Act on vector-borne diseases fast else death toll will double in 5 yrs: Experts | delhi | Hindustan Times
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Act on vector-borne diseases fast else death toll will double in 5 yrs: Experts

delhi Updated: Sep 14, 2016 08:10 IST

A South Delhi Municipal Corporation worker carries out a fumigation drive in Lajpat Nagar II on Tuesday.(Raj K Raj/HT Photo)

Health officials have warned that the national Capital may face a serious public health crisis due to vector-borne diseases in the future if the civic and the government agencies didn’t work together.

Experts warned that the death toll in the Capital may double in the next five years if the current lack of coordination between various agencies continued.

To fix responsibilities, the municipal commissioners every year call a meeting with departments concerned. Representatives of the irrigation and flood control department, Delhi Jal Board (DJB), Public Works Department (PWD), RWAs and Delhi Police participate.

“But none of the departments do their jobs well. That is why huge number of dengue and chikungunya cases are being reported from areas such as Shaheen Bagh this year,” said a malaria inspector from the South Delhi Municipal Corporation (SDMC). The SDMC has now formed a special team of conduct checks in Shaheen Bagh.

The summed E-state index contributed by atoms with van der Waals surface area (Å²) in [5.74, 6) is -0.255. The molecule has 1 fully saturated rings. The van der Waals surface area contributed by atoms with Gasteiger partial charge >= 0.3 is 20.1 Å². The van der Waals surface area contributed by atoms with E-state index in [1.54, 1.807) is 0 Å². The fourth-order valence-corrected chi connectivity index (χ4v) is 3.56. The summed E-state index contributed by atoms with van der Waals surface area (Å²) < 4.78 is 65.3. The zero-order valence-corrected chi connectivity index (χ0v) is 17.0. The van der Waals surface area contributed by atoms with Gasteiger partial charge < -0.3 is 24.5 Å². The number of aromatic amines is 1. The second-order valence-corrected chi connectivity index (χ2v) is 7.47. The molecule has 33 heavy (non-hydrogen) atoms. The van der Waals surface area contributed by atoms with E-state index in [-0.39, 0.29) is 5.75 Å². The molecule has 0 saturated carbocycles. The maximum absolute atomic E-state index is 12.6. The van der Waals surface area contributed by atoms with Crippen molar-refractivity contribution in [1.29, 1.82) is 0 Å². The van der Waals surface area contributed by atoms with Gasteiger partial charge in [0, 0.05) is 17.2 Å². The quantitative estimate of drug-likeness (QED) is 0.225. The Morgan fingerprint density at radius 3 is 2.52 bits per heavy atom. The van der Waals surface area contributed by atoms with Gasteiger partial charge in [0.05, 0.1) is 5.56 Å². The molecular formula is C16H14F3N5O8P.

The health officials had requested religious leaders and RWAs in Shaheen Bagh to spread awareness about vector-borne diseases. “But none of our requests were heeded,” said a official.

So far, the three corporations have found cases of mosquito breeding in 1.21 lakh homes.

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The south civic body blames rapid illegal constructions, perpetual water logging in basements and unhygienic conditions in the city as reasons responsible for the breeding of dengue larva.

“At construction sites, water logging is a common. We issue challans. Ideally, the building department and Delhi Development Authority should check these sites and ensure no breeding is happening,” said an SDMC official.

Dr Neena Valecha, director, National Institute of Malaria Research, (India Council for Medical Research), stated that the aedes mosquitoes breeds in domestic or peri-domestic areas. “So primarily it is the responsibility of residents to take precautionary measures. Moreover, there is no specific treatment or vaccine available for disease so prevention is the only option,” she said.

An Aedes mosquito egg takes a week to become an adult. In 24 hours, an egg turns in to larva and in another five days it becomes the pupa. After attaining the pupa stage, the adult mosquitoes are born within five minutes.